Voices from the Margins

Artistes come together to urge for equal rights.

Written by Suanshu Khurana | Updated: October 10, 2016 6:14:10 pm
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In 2013, when folk singer and Dalit rights activist Sheetal Sathe was arrested outside the Maharashtra legislative assembly, she was eight months pregnant and had appeared in public after two years. A member of Kabir Kala Manch, a group which uses protest music and theatre to campaign for human rights issues, Sathe and her husband Sachin Mali, also a member of the same group, were charged for supporting Maoists. She was one of the 15 musicians and poets accused of promoting Naxalite ideology, which led her to go into hiding. “I was raising a voice for the people, singing, using music to tell people about their rights. But they made a case that was unrelated,” says Sathe, 30, who was prominently featured in filmmaker Anand Patwardhan’s documentary Jai Bheem Comrade.

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Three years later, Sathe will be in Delhi, with her three-year-old son in tow, to perform the same protest songs that got her into trouble and have continued to cause her much distress. She is part of Sahmat’s event titled “Article 14: Ladai Barabari Ki – Stand Up for Equal Rights”. To be held at Mavlankar Hall on Rafi Marg, the event will also see the participation of YouTube sensation Ginni Mahi — a popular voice from Jalandhar, who attempts at bridging the caste divide, stand up comic Sanjay Rajoura and drummer Sujat Ambedkar, who is also the grandson of BR Ambedkar. The title of the event comes from Article 14, Right to Equality, in the Indian constitution, the execution of which, according to Mahi and others, is flouted every day.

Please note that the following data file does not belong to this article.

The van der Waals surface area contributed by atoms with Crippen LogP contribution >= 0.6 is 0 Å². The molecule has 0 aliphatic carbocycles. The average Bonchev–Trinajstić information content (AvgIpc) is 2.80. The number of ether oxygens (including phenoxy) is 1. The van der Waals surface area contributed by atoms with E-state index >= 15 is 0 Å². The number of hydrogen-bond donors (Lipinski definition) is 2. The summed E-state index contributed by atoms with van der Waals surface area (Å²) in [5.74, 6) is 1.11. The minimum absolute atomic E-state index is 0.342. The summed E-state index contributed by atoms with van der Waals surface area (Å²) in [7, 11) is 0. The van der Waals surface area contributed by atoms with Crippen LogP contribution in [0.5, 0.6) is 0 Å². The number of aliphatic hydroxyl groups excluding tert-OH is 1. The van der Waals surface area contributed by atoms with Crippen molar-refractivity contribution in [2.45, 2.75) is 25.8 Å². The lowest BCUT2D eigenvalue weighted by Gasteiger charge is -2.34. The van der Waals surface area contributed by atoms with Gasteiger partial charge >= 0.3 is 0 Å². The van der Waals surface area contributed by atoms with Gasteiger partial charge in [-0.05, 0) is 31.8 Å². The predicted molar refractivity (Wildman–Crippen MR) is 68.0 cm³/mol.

While Sathe began her engagement with protest music at 18, 17-year-old Mahi began singing odes to BR Ambedkar and Guru Ravidas when one of her friends in school casually asked her about her caste once. Mahi told her that her parents were a part of the “Chamar” community. “I should be careful then. You are danger,” said Mahi’s friend with a laugh. Last year, Mahi released a song called Danger chamar, the lyrics of which go Hunday asley toh vad danger chamar (Chamars are more dangerous than firearms) that found quite an audience on social media. A sequel was released in February this year, an attempt at bridging the caste divide. “It makes me very happy when I see that my songs have evoked positive consciousness,” says Mahi.

Members of several Dalit organisations and workers’ associations under Dalit Swabhiman Sangharsh, will meanwhile drum roll a march to the Parliament House on Friday.

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